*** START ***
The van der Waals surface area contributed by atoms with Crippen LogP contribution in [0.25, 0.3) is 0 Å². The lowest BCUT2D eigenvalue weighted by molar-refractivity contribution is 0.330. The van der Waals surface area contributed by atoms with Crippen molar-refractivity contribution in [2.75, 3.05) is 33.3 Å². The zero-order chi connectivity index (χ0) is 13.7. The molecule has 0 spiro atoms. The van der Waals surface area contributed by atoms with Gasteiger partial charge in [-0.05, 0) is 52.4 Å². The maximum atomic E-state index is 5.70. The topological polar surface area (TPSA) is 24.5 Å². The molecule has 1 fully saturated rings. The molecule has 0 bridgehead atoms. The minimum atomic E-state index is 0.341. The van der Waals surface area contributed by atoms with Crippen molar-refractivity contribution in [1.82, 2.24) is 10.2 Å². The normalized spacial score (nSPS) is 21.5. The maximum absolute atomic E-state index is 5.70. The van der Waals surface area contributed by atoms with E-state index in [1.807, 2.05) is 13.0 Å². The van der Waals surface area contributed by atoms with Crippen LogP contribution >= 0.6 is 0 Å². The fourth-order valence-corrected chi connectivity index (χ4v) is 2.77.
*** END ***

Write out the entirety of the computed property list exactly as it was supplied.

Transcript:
The van der Waals surface area contributed by atoms with Crippen LogP contribution in [0.25, 0.3) is 0 Å². The lowest BCUT2D eigenvalue weighted by molar-refractivity contribution is 0.330. The van der Waals surface area contributed by atoms with Crippen molar-refractivity contribution in [2.75, 3.05) is 33.3 Å². The zero-order chi connectivity index (χ0) is 13.7. The molecule has 0 spiro atoms. The van der Waals surface area contributed by atoms with Gasteiger partial charge in [-0.05, 0) is 52.4 Å². The maximum atomic E-state index is 5.70. The topological polar surface area (TPSA) is 24.5 Å². The molecule has 1 fully saturated rings. The molecule has 0 bridgehead atoms. The minimum atomic E-state index is 0.341. The van der Waals surface area contributed by atoms with Crippen molar-refractivity contribution in [1.82, 2.24) is 10.2 Å². The normalized spacial score (nSPS) is 21.5. The maximum absolute atomic E-state index is 5.70. The van der Waals surface area contributed by atoms with E-state index in [1.807, 2.05) is 13.0 Å². The van der Waals surface area contributed by atoms with Crippen LogP contribution >= 0.6 is 0 Å². The fourth-order valence-corrected chi connectivity index (χ4v) is 2.77.